Jesus does not linger long here though.  He jumps right into the Scriptures and “beginning with Moses and all the prophets, He explained to them what was said in all the Scriptures concerning himself”.  As they walked along the remainder of the seven mile journey to Emmaus, Jesus unpacks the Scriptures for them and connects all the Law and prophets to the Messiah, to himself.  It had to be amazing to experience how the whole Bible connects both to the Messiah and to itself.  It must have been wonderful to see how all of those individual books were part of one large story.  These two must have been astounded at this stranger’s teaching ability and knowledge.

And just think – all of this is available to you and I as well.  We have the Scriptures available to us – probably several copies.  It sits on the table or on our desk or on the nightstand.  We carry it with us and have instant access to it via our cell phones.  There are a ba-zillion reading plans, commentaries, studies, … out there to help us navigate through and to understand the Word of God.  When we regularly make the time to spend with the Word and when we invest in meditating on the Word, then we will be like these two walking along the road: we will encounter the risen Christ.  He is alive.  When we spend time with the Word of God, we encounter the risen Jesus there.  Be in the Word.  Encounter Jesus.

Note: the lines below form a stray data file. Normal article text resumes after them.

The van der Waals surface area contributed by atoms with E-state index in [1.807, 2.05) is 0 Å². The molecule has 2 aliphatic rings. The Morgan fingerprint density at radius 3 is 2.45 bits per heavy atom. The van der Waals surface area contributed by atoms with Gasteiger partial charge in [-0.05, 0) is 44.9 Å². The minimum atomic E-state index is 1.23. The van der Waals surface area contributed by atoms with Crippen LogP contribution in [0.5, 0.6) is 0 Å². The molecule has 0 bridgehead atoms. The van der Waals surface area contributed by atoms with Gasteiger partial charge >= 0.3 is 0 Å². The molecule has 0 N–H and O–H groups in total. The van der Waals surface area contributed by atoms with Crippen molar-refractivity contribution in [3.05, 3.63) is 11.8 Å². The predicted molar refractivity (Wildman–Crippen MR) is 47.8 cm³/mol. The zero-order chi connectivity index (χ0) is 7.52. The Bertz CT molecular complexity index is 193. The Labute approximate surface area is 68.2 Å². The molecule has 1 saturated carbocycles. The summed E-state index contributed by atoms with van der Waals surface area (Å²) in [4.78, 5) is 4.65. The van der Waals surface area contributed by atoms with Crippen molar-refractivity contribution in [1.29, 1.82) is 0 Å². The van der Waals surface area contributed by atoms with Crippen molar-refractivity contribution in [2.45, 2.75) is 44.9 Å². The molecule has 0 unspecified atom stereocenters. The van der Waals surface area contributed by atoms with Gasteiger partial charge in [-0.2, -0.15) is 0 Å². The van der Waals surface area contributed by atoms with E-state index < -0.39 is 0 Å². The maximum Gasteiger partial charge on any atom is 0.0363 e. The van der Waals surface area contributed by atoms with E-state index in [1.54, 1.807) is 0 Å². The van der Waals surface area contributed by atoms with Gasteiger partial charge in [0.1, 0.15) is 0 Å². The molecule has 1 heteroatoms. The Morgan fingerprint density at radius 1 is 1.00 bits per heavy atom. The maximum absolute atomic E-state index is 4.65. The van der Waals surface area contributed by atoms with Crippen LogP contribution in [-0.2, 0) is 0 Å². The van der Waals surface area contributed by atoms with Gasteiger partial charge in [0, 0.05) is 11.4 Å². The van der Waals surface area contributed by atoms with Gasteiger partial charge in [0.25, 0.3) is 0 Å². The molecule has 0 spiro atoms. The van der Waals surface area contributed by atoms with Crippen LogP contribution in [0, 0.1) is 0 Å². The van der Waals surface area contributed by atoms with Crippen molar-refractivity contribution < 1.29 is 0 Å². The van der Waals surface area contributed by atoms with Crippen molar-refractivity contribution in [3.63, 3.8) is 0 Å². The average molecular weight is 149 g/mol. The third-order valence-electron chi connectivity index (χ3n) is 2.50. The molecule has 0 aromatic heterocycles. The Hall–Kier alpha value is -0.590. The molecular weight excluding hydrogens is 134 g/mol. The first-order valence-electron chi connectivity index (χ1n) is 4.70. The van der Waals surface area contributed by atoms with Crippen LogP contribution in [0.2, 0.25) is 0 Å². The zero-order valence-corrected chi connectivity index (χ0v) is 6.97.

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Reading: Luke 24: 13-21

Verse 21: We had hoped that He was the one who was going to redeem Israel.

Two followers of Jesus are walking along the road to Emmaus.  The events of the last three days must have dominated the conversation.  They had passed through the dark days of Jesus’ arrest and crucifixion.  They had sat through the ‘now what?’ of Saturday.  They have heard the women tell of an empty tomb and of angels saying Jesus is alive.  But no one has seen Jesus at this point in their minds.  It is just a story at this point and much of their minds are caught up in the events of the past few days.

Instead of appearing as Jesus to these men, his identity is hidden.  He invites them to share their story and emotions and recent experience with Him.  He invites them into sharing the hopes they had, the disappointment they felt, and the desire to believe again.  All of these things are part of life.  We go through them as well.  For the disciples and followers of Jesus, these things must have been swirling around in their heads.  In this little part of the road to Emmaus story, Jesus draws out of these two men all that they are feeling and what is in their hearts.

At times our trials and disappointments can ‘here’ Jesus from our eyes as well.  The grief or anger can blind us or be a barrier that gets in the way.  These parts of life that we’d rather avoid are unavoidable.  Life brings us all the good as well as all the bad.  Jesus desires to walk along through it all with us as well.  Jesus wants to be our constant.  Jesus wants to hear it all.  He wants to hear our joys and our sorrows, our dreams and our disappointments, our requests and our thanksgivings.  He wants our joyous choruses and our angry rants.  He wants it all because He wants all of us.